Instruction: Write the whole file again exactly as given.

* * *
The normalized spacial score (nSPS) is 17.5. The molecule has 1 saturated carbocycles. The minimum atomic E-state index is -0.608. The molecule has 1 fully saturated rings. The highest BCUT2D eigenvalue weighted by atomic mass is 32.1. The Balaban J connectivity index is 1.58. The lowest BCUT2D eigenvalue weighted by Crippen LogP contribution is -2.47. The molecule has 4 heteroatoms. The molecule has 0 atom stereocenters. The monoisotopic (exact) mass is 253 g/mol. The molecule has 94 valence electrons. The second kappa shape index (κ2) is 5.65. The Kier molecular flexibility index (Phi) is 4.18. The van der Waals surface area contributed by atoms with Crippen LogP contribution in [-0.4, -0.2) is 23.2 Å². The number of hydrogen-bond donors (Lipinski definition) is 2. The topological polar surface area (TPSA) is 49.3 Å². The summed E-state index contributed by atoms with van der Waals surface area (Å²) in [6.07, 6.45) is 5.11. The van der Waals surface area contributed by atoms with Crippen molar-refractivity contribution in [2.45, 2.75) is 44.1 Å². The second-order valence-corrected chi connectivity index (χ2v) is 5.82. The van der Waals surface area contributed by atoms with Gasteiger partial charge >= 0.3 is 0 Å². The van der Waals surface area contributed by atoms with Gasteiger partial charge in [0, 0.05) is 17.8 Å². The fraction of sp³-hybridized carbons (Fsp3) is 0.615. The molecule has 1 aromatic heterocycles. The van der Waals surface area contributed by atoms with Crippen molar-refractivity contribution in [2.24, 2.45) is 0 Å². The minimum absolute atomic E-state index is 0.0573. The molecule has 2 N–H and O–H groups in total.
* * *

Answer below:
The normalized spacial score (nSPS) is 17.5. The molecule has 1 saturated carbocycles. The minimum atomic E-state index is -0.608. The molecule has 1 fully saturated rings. The highest BCUT2D eigenvalue weighted by atomic mass is 32.1. The Balaban J connectivity index is 1.58. The lowest BCUT2D eigenvalue weighted by Crippen LogP contribution is -2.47. The molecule has 4 heteroatoms. The molecule has 0 atom stereocenters. The monoisotopic (exact) mass is 253 g/mol. The molecule has 94 valence electrons. The second kappa shape index (κ2) is 5.65. The Kier molecular flexibility index (Phi) is 4.18. The van der Waals surface area contributed by atoms with Crippen LogP contribution in [-0.4, -0.2) is 23.2 Å². The number of hydrogen-bond donors (Lipinski definition) is 2. The topological polar surface area (TPSA) is 49.3 Å². The summed E-state index contributed by atoms with van der Waals surface area (Å²) in [6.07, 6.45) is 5.11. The van der Waals surface area contributed by atoms with Crippen molar-refractivity contribution in [2.45, 2.75) is 44.1 Å². The second-order valence-corrected chi connectivity index (χ2v) is 5.82. The van der Waals surface area contributed by atoms with Gasteiger partial charge >= 0.3 is 0 Å². The van der Waals surface area contributed by atoms with Gasteiger partial charge in [0, 0.05) is 17.8 Å². The fraction of sp³-hybridized carbons (Fsp3) is 0.615. The molecule has 1 aromatic heterocycles. The van der Waals surface area contributed by atoms with Crippen molar-refractivity contribution in [2.24, 2.45) is 0 Å². The minimum absolute atomic E-state index is 0.0573. The molecule has 2 N–H and O–H groups in total.